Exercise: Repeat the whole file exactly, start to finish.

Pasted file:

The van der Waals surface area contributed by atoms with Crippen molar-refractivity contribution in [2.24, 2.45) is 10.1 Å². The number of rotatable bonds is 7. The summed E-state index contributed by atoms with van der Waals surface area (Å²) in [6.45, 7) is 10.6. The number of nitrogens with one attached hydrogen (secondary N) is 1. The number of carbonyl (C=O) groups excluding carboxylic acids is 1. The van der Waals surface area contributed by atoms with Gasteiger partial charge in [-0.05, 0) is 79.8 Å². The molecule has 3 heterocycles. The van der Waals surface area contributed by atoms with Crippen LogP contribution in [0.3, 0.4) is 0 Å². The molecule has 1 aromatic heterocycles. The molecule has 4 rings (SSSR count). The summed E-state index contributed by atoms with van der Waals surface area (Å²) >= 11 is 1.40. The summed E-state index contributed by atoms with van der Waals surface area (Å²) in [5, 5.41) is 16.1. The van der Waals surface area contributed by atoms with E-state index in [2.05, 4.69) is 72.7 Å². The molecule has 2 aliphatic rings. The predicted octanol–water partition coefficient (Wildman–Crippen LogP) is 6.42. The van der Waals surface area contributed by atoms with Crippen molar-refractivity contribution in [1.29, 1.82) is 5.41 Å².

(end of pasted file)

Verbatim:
The van der Waals surface area contributed by atoms with Crippen molar-refractivity contribution in [2.24, 2.45) is 10.1 Å². The number of rotatable bonds is 7. The summed E-state index contributed by atoms with van der Waals surface area (Å²) in [6.45, 7) is 10.6. The number of nitrogens with one attached hydrogen (secondary N) is 1. The number of carbonyl (C=O) groups excluding carboxylic acids is 1. The van der Waals surface area contributed by atoms with Gasteiger partial charge in [-0.05, 0) is 79.8 Å². The molecule has 3 heterocycles. The van der Waals surface area contributed by atoms with Crippen LogP contribution in [0.3, 0.4) is 0 Å². The molecule has 1 aromatic heterocycles. The molecule has 4 rings (SSSR count). The summed E-state index contributed by atoms with van der Waals surface area (Å²) >= 11 is 1.40. The summed E-state index contributed by atoms with van der Waals surface area (Å²) in [5, 5.41) is 16.1. The van der Waals surface area contributed by atoms with E-state index in [2.05, 4.69) is 72.7 Å². The molecule has 2 aliphatic rings. The predicted octanol–water partition coefficient (Wildman–Crippen LogP) is 6.42. The van der Waals surface area contributed by atoms with Crippen molar-refractivity contribution in [1.29, 1.82) is 5.41 Å².